Leu Weng-jong, director general of the investigation bureau of Taiwan’s Ministry of Justice, said his department has gathered intelligence on about 33 cases of Beijing assisting Taiwanese political candidates who are running for election, according to Taiwan’s Central News Agency.
The seats up for election include local mayors, county magistrates, legislators, as well as village and township-level public offices.
While testifying before Taiwan’s parliament—known as the Legislative Yuan—at an Oct. 22 hearing, Leu explained that the island’s existing laws governing political donations and relations between Taiwan and China prevent mainland Chinese citizens or organizations from donating to Taiwan’s political candidates.
He added that most of the known cases involve Beijing circumventing the laws by either paying for politicians’ constituents to travel to China—all expenses paid, or giving indirect political donations.
One example of an indirect political donation is Beijing making payments to Taiwanese businessmen working in China, who then steer the money to political candidates.
Another common tactic by Beijing is using Taiwanese political groups that advocate friendly ties with China to sway public opinion in favor of pro-Beijing political candidates.
Leu added that four cases have already been sent to local prosecutors in Taipei and three counties: Changhua, Yunlin, and Pingtung.
When questioned by legislator William Tseng about whether the intelligence collected shows involvement by any Beijing government agency or institute, Liu responded, “You can say that.”
At the hearing, legislator Lu Shyh-fang pointed out that as of Oct. 22, there have been 1,628 cases of bribery related to the upcoming election cycle alone, citing data from the Ministry of Justice. Lu added that it would be difficult to determine if any of these cases are connected to Beijing.
Taiwan’s Premier William Lai—who heads the state cabinet—confirmed Leu’s remarks, while speaking at the Legislative Yuan on Oct. 23. He said that Beijing is using money to influence Taiwan’s upcoming elections, according to Taiwanese daily newspaper the Liberty Times.
After China’s civil war in 1949, members of the Kuomintang retreated to Taiwan following a defeat by the Chinese Communist Party (CCP). Since then, mainland China has been under authoritarian, one-party rule, while the island of Taiwan has transitioned into a full-fledged democracy with its first direct presidential election held in 1996.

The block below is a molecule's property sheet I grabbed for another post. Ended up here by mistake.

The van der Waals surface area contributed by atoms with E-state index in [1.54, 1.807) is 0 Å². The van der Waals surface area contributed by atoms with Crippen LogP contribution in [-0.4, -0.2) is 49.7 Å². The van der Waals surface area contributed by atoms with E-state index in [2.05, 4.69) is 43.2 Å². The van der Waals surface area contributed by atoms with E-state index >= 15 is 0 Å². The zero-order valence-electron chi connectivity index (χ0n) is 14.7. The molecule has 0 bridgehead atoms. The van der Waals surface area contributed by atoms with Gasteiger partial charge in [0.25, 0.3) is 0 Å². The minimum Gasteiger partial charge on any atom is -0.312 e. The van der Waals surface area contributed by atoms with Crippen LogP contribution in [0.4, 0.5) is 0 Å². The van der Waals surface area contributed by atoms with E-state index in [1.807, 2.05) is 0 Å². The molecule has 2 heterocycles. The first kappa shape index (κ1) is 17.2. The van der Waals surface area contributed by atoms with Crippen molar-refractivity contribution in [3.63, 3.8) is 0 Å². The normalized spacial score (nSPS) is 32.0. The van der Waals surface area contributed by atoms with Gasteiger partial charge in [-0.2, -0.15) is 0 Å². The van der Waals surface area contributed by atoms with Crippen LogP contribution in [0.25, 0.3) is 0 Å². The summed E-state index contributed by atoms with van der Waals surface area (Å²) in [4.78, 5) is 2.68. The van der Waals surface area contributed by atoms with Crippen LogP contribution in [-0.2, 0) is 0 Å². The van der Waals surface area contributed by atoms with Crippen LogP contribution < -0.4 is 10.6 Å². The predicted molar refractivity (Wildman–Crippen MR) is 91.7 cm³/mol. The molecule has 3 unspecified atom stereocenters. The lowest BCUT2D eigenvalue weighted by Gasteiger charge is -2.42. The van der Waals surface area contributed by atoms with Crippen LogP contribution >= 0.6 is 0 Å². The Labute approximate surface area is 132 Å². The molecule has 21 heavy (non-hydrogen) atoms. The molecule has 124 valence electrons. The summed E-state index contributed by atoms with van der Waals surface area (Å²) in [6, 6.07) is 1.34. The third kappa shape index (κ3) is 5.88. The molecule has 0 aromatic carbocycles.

Relations between the two are fraught, as Beijing considers Taiwan a renegade province that must be reunited with the mainland one day, with military force if necessary.
The ultimate goal for China’s meddling in Taiwan’s elections is to have pro-Beijing candidates win elections. Once these candidates become public officials, Beijing believes they are more likely to follow its agenda—such as pushing for more cross-strait economic and cultural cooperations—and avoid political “troubles” such as advocating for Taiwan’s formal independence.
Claims of election meddling in Taiwan comes at a time when China has been called out for attempting to influence the upcoming U.S. midterm elections. U.S. Vice President Mike Pence, in a speech at the Hudson Institute think tank on Oct. 4, said that, “China has initiated an unprecedented effort to influence American public opinion, the 2018 elections, and the environment leading into the 2020 presidential elections.”
He added, “To put it bluntly, President Trump’s leadership is working, and China wants a different American president.”
But China’s interests in Taiwan go far beyond just election meddling. Leu, in an exclusive interview with the Liberty Times published on Oct. 22, said that the bureau has investigated a total of 52 spy cases involving China in the past five years.
Leu explained that they involved Chinese spies operating in Taiwan; Taiwan citizens who have been recruited by Beijing; or mainland Chinese coming to Taiwan for the purposes of developing groups friendly to Beijing. One particular case, Leu said, involved a retired Taiwanese military official who worked in the Ministry of National Defense’s communications office, Bian Peng.
In May, Peng was charged with violating Taiwan’s national security act; the prosecutor in New Taipei City said he allegedly provided Taiwan’s military information to the Chinese military.
After being recruited by a Chinese military official surnamed Wang in 2015, Peng arranged a meeting in China later that year between Chinese military officials and a fellow retired Taiwanese air force official surnamed Fan. During the meeting, Chinese officials asked Fan about how Taiwan’s air force is set up, including information about the time it would take for Taiwanese fighter jets to refuel and rearm. Fan didn’t share the information and instead tipped off Taiwan’s Ministry of National Defense about Peng upon returning to Taiwan.
Under orders from China’s military officials, Peng also downloaded military reports compiled by Taiwan’s Ministry of National Defense, and handed the reports to Chinese officials.